You are here

Blog

News, events, updates, and tidbits from the Presbyterian Historical Society. Use tags to read related articles or sort by author for similar posts written by PHS staff members and volunteers.

July 8, 2019
 

--by Ira Dworkin

I first visited the Presbyterian Historical Society (PHS) in Montreat, North Carolina, in 2002 when I began working on Congo Love Song: African American Culture and the Crisis of the Colonial State. The Montreat branch is now closed, but most of its holdings are at PHS in Philadelphia, Pennsylvania, including the papers of the ...

May 2, 2019

In 1897 the Presbyterian Church in the U.S.A. sent its first mission workers, Theodore and Julia Pond, to Venezuela. The couple was well-accomplished at the time of their appointment; they had spent over 20 years serving in Syria and had been working in Colombia since 1890. In Venezuela the Ponds encountered resistance from a largely Catholic population, but by 1900 were able to establish The Church of the Redeemer (Iglesia Evangélica Presbiteriana El Redentor) in the capital, Caracas...

May 2, 2019

The period following World War II was particularly turbulent in Venezuela. Between 1945 and 1958, the nation experienced four coups d’état, its first democratic election, and the rise and fall of a dictator. Correspondence and reports in PHS’s Venezuela collections reveal the thoughts of Americans experiencing these events first- hand—thoughts as varied and contradictory as those of Americans regarding the current unrest in Venezuela.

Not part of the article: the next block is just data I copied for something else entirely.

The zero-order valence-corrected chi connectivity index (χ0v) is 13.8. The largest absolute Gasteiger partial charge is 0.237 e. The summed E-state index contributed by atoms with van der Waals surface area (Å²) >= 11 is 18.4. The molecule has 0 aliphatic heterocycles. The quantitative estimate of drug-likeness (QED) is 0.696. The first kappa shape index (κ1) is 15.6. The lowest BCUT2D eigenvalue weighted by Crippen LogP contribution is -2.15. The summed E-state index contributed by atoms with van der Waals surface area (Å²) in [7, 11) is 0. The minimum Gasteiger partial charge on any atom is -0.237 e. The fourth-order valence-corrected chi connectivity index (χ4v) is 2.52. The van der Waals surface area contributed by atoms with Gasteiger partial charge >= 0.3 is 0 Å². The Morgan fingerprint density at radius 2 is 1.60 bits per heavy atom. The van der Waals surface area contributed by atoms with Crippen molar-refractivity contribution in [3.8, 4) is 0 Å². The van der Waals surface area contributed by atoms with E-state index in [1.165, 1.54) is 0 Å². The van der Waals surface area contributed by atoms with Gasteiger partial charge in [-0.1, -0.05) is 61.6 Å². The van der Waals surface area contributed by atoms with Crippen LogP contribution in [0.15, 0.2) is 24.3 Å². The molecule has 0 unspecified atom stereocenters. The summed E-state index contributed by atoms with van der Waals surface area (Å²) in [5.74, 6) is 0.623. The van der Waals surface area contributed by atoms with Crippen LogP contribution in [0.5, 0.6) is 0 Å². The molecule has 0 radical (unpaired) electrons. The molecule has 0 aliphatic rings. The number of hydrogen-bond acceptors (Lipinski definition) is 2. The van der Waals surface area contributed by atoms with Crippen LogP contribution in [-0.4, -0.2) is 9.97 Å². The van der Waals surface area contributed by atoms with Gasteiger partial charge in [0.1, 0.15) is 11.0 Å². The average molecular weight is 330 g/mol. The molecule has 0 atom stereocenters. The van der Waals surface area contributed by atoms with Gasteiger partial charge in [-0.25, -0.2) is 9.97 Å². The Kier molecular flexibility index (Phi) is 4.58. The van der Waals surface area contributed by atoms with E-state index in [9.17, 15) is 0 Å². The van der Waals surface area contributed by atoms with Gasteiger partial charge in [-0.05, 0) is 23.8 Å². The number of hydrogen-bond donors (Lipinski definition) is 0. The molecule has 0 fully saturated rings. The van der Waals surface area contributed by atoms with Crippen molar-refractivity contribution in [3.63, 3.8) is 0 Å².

By the mid-twentieth century, the Presbyterian Church in the U.S.A. mission to Venezuela was well-established; it employed...

March 31, 2019

At the end of Women’s History Month, PHS is celebrating the illustrious career and legacy of Dr. Edith Millican, a Presbyterian medical missionary who dedicated her life to serving those in need—both at home and abroad.

Left: Aimee and Edith Millican, ca. 1917. [...
March 19, 2019

Mansei! The shouts rang out in support of Korean independence on March 1, 1919. After nine years of Japanese colonial rule, thirty-three activists—including pastors of Korean Presbyterian churches and other leading Christians—gathered in Seoul to read aloud the newly drawn up Korean Declaration of Independence. That same afternoon, crowds filled the streets in locations around the country, waving Korean flags and shouting their support for independence.

Marchers had called for peaceful, non-violent protests. But Japanese authorities did not respond in kind. Over...

Featured Tags